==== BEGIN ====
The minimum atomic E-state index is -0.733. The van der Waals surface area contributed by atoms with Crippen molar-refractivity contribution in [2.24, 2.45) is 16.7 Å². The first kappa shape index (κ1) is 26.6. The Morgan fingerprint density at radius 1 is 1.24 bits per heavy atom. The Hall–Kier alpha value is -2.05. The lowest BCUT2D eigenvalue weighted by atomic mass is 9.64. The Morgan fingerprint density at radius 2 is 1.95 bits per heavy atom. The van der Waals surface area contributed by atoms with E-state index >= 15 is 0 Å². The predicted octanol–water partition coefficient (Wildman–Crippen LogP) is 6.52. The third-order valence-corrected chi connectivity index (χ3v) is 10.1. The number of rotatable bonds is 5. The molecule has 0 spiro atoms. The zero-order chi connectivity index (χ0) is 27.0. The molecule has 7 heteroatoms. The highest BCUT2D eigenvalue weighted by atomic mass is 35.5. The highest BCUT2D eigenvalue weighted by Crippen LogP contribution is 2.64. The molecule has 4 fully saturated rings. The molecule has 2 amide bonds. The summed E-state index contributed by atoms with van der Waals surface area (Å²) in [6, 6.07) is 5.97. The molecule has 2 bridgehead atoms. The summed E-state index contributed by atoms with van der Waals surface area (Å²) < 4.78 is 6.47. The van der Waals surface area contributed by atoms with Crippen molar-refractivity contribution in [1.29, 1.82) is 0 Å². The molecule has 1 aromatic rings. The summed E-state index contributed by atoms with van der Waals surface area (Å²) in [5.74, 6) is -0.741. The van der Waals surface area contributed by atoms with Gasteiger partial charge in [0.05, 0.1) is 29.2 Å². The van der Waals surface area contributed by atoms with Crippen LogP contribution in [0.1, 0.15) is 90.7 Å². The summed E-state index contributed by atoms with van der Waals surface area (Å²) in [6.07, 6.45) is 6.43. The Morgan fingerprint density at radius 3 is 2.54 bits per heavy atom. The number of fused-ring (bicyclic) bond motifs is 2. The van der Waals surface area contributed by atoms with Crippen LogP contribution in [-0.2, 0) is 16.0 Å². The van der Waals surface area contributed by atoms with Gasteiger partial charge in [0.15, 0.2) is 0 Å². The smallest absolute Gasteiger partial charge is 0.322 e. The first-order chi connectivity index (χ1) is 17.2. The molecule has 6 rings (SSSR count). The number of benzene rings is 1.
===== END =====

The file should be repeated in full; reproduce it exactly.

The minimum atomic E-state index is -0.733. The van der Waals surface area contributed by atoms with Crippen molar-refractivity contribution in [2.24, 2.45) is 16.7 Å². The first kappa shape index (κ1) is 26.6. The Morgan fingerprint density at radius 1 is 1.24 bits per heavy atom. The Hall–Kier alpha value is -2.05. The lowest BCUT2D eigenvalue weighted by atomic mass is 9.64. The Morgan fingerprint density at radius 2 is 1.95 bits per heavy atom. The van der Waals surface area contributed by atoms with E-state index >= 15 is 0 Å². The predicted octanol–water partition coefficient (Wildman–Crippen LogP) is 6.52. The third-order valence-corrected chi connectivity index (χ3v) is 10.1. The number of rotatable bonds is 5. The molecule has 0 spiro atoms. The zero-order chi connectivity index (χ0) is 27.0. The molecule has 7 heteroatoms. The highest BCUT2D eigenvalue weighted by atomic mass is 35.5. The highest BCUT2D eigenvalue weighted by Crippen LogP contribution is 2.64. The molecule has 4 fully saturated rings. The molecule has 2 amide bonds. The summed E-state index contributed by atoms with van der Waals surface area (Å²) in [6, 6.07) is 5.97. The molecule has 2 bridgehead atoms. The summed E-state index contributed by atoms with van der Waals surface area (Å²) < 4.78 is 6.47. The van der Waals surface area contributed by atoms with Crippen molar-refractivity contribution in [1.29, 1.82) is 0 Å². The molecule has 1 aromatic rings. The summed E-state index contributed by atoms with van der Waals surface area (Å²) in [5.74, 6) is -0.741. The van der Waals surface area contributed by atoms with Gasteiger partial charge in [0.05, 0.1) is 29.2 Å². The van der Waals surface area contributed by atoms with Crippen LogP contribution in [0.1, 0.15) is 90.7 Å². The summed E-state index contributed by atoms with van der Waals surface area (Å²) in [6.07, 6.45) is 6.43. The Morgan fingerprint density at radius 3 is 2.54 bits per heavy atom. The number of fused-ring (bicyclic) bond motifs is 2. The van der Waals surface area contributed by atoms with Crippen LogP contribution in [-0.2, 0) is 16.0 Å². The van der Waals surface area contributed by atoms with Gasteiger partial charge in [0.15, 0.2) is 0 Å². The smallest absolute Gasteiger partial charge is 0.322 e. The first-order chi connectivity index (χ1) is 17.2. The molecule has 6 rings (SSSR count). The number of benzene rings is 1.